Word spread from then on. I work in a campus-like setting as a personal care attendant and there are seven homes with 28 consumers. Many of them have computers and limited mobility. It started out as something I didn’t mind doing, running a virus scan, checking for bad parts/connections, but it soon became more of a burden than anything. I would be cleaning a client’s drive of virii and a week later have to do it again. Other employees were bringing their computers to work in order for me to “Take a look at them” without even asking if I had the time or would mind. I finally cut off all requests as it was causing me to get behind in my regular tasks. These same clients then complained to the management and I was called into the office to explain “why I didn’t feel like sharing my unique skills to benefit the clients?”
    I explained to them that I was not employed as a computer tech and I wasn’t comfortable performing the service anymore. If they wished, I would continue to to perform the service, but I would have to re-negotiate my current wages. Management was a bit peeved as they hate having to deal with any consumer complaints at all, but accepted this answer. My boss actually asked me to “look at her printer” in this same meeting!

    I don’t mind helping out once in a while, but I do have a problem with selfish, demanding people who think because I helped them out one time, that I am now some sort of free personal tech.

    At my new job I plan to remain silent whenever computers are mentioned.

  124. JLoose111 says:


    Youve got to me kidding me. Do not take this out on the employee. The Staples employee is commanded to upsell customers. It is his job to do this, not make moral judgements. Blame staples, but keep your sanctimonious opinions away from the sales associate! Hes just doing what he is told.

  125. soulman901 says:

    @ph0nk – Liar, you are the scum of this world and should pay the ultimate price for being that scum.

  126. AcidReign says:

        I can see charging $100 to install AOL, if you do it right. There’s a good bit of cleanup that needs to be done afterwards. Then, you have to log in, and go to keyword: settings. That brings up a screen with thousands of options. There’s a LOT of junk that needs to be turned off or altered. And the new 9.1 version hooks up a stunted version of Internet Explorer, even if you aren’t logged on!

        A better way to use AOL is Firefox/adblock plus on over to, and use Thunderbird to get your AOL email. A lot fewer headaches, that way.

  127. “…seek out the young, the ones who aren’t old enough to hold advanced degrees or a driver’s license-those who can be paid with extended curfews are ideal. Then, watch in amazement as they sprightly get your computer back to checking AOL so you can forward us that hilarious email Snopes disproved last year.”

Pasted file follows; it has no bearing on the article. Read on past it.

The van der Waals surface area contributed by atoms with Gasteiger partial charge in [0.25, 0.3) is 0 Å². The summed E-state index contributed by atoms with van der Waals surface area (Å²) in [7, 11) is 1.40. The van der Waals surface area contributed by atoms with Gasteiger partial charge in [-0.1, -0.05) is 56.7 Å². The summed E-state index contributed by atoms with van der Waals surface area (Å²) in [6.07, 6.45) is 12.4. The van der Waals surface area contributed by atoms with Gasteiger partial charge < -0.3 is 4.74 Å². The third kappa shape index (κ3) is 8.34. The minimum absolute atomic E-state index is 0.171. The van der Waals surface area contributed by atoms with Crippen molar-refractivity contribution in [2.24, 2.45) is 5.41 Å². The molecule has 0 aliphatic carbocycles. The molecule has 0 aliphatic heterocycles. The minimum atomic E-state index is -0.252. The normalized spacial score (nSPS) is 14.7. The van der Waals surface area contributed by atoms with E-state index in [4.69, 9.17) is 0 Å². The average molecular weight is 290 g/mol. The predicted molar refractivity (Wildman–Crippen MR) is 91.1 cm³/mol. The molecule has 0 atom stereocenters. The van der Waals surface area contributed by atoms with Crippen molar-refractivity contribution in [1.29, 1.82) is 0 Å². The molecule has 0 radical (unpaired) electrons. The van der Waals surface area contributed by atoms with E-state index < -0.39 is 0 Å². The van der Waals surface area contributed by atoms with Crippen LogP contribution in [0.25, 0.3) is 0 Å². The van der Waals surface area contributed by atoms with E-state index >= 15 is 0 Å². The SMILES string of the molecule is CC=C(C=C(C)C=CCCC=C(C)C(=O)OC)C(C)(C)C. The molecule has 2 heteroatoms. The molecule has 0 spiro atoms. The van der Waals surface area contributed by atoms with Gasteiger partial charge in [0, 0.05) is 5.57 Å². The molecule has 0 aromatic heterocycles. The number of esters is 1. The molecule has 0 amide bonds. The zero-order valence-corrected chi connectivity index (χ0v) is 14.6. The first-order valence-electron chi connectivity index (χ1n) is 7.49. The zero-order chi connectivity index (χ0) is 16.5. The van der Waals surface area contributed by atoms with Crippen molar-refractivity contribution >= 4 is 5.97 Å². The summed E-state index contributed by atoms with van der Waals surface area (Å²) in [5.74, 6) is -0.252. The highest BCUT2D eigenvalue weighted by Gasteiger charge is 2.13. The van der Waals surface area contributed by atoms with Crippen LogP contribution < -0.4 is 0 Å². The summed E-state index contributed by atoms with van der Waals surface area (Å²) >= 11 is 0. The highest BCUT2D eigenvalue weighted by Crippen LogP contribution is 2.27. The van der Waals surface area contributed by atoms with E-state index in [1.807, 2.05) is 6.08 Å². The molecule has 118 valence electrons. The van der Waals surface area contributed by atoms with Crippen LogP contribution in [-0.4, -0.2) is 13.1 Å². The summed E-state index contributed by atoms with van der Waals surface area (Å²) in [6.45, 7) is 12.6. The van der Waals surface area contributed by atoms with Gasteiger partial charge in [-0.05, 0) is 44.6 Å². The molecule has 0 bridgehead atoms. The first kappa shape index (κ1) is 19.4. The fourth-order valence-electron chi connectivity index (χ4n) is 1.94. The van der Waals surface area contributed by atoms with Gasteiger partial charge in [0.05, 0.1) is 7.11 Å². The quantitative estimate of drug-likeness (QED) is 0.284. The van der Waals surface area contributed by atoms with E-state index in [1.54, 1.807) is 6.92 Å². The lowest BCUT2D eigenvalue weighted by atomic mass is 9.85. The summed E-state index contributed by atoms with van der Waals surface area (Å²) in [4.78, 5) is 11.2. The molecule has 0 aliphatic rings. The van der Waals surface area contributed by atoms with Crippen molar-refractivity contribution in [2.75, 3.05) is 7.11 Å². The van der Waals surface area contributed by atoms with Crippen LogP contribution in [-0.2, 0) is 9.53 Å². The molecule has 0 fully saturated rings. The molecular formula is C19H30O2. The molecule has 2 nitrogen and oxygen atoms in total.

Or, you can look for somebody like me: a 53-year-old grandmother who rehabs computers for fun–and who takes care of her YOUNGER friends’ computer problems.

    No need to be ageist. Geeks come in all age ranges.

  128. youbastid says:

    @othium: Would you like a side of cries with your root tear float? What does this have to do with the article at all?

  129. KJones says:

    @cde: Better for us techs ;D But give it a few decades. People will be more willing to fix their own stuff.

    In a few more decades, computers might be made too complex for anyone outside the industry to understand. Just as Microshaft hides APIs and forces software developers to tow their line, so might hardware manufacturers. Remember the DRM hard drive nonsense (Hitachi? Fujitsu?) from a few weeks ago?

    I miss the good ol’ days of the Apple II when motherboards were simple enough that a willing learner could rewire the board or rewrite the operating system with enough knowledge. Today, things are too complex, even for those who know how things work.

  130. chubbycheese says:

    I currently work at Staples as one of their EasyTechs. At least where I work the managers wouldn’t even allow me to pull crap like that even if I wanted too. I’ve done countless services for people that were either a lot cheaper than they were supposed to be or completely free. I refuse to charge some one $30 to install RAM. I’ve even agreed to come to customers’ houses to help fix their computers as just a guy who knows stuff about computers and not a Staples employee. Although our prices are better than the GeekSquad I still believe some services are overpriced.